David Bearman makes the historical case to be once again considered as a medicine across the USA, noting that economic – rather than health – concerns were behind the creation of the Marijuana Tax Act of 1937 and continue to persist to this day.


With all this history, why aren’t we treating cannabis as the medicine it is?

Until the 1880s, hemp/cannabis was the most profitable agricultural crop in the world and had been for over 1000 years. Hemp, cannabis and marijuana are all the same botanical plant, as discovered by the late Harvard ethnobotanist Dr Richard E Schultes.


Cannabis is a medicine and has been for at least 4,000 years. It appears in every major materia medica ever written, starting with the Shennong Ben Cao Jing (‘The Classic of Herbal Medicine’) in 2637 BC and was included in the United States Pharmacopeia (USP) from 1854-1942. In the 1920s American physicians wrote three million cannabis-containing prescriptions per year.


In the first third of the 20th century, both cannabis and hemp were widely available in the US. Physicians were writing millions of cannabis-containing prescriptions a year and there were more than 25 over-the-counter medicines containing cannabis available in every pharmacy in the country. In fact, after the Pure Food and Drug Act of 1906, every patent medicine which contained cannabis as an ingredient was on the product label. This was required by law and these labels were approved by the FDA. We began to see something odd in the first third of the twentieth century related to nomenclature or taxonomy. If you called hemp ‘marijuana’ it was illegal in over 50 percent of the states but when the same material was called cannabis and/or hemp, it was widely available as a food, a paint ingredient, a fibre, for making newsprint, and for use as a medicine.


In 1937 the Marijuana Tax Act was debated before the House Ways and Means Committee. The American Medical Association (AMA) chief legal counsel, William C. Woodward, MD, a doctor, attorney, and past president of the American Public Health Association (APHA), testified before Congress against the Marijuana Tax Act (MTA) saying, “the AMA knows of no dangers from the medical use of cannabis.” He also testified that the AMA almost didn’t make it to the hearing because they knew the medicine as cannabis, not marijuana. Dr Woodward admonished Congress that even if they passed the law over the AMA’s objection, they should call it the Cannabis Tax Act so that the American public knew what Congress was talking about.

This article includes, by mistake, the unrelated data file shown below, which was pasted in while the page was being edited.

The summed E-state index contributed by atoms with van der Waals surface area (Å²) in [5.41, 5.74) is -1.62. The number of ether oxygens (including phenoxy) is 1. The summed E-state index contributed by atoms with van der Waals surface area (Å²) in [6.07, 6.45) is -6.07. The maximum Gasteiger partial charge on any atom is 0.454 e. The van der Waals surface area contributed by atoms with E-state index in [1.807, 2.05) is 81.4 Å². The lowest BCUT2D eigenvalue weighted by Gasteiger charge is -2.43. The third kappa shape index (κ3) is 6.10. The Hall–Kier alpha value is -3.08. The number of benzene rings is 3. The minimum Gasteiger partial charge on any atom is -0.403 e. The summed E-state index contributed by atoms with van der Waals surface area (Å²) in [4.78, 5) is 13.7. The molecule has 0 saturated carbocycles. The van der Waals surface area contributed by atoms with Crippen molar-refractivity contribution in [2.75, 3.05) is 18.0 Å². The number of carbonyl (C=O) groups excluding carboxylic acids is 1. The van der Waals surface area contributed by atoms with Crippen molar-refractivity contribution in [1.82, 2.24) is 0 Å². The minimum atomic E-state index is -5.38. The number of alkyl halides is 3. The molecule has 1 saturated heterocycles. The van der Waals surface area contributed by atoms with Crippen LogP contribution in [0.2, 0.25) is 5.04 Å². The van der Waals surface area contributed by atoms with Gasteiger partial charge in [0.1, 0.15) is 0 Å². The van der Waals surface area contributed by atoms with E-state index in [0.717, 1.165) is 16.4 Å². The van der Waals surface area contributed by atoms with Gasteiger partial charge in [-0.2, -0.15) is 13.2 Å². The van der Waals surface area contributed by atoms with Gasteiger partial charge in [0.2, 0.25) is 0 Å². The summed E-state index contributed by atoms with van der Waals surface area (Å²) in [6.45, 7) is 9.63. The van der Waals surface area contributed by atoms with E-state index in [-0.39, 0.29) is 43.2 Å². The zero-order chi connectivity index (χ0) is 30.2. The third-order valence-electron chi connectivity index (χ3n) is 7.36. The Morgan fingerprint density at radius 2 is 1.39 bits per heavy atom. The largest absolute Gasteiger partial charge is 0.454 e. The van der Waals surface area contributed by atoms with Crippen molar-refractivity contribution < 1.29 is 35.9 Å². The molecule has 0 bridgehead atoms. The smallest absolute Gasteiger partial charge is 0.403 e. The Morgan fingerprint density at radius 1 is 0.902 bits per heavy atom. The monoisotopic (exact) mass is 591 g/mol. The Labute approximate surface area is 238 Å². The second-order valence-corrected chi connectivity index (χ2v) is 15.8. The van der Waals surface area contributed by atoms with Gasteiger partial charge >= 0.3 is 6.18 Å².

So, with all this history of the therapeutic use of cannabis, why aren’t we treating cannabis as the medicine it is? In brief, it is largely because of the economic competition that hemp posed to many major US industries. The late Jack Herrer pointed out in his 1985 work ‘The Emperor Wears No Clothes’ that cannabis has over 25,000 uses. These include fibre, synthetic fibre, food, fuel, construction material, paper, birdseed, and paint, as well as medicine.


Harvesting and industrial preparation became less labour-intensive due to a modern and improved harvesting device called a Decorticator. This made hemp a strong economic competitor for many industries. Cannabis is many things – a neutraceutical, a herbal medicine, a food, a fibre, an oil, and a building material. It is the multiplicity of uses that brought economic forces to bear to pass the MTA. The circumstantial evidence surrounding the MTA strongly implicates Lamont Dupont of Dupont Corporation in playing a pivotal role in the MTA.


Not only did hemp threaten numerous Dupont products, including nylon, rayon, tetraethyl lead, and sulfites (used for making paper) but Dupont was the largest shareholder in General Motors. Dupont was concerned about a prototype car developed by Ford that had a hemp-infused acrylic body, hemp upholstery and ran on hemp ethanol. The MTA was carried out by Congressman Robert L. Doughton (D) North Carolina, who frequently carried legislation for Dupont. This economic motive is underscored by the 1938 Popular Mechanics article touting hemp as the next billion-dollar crop.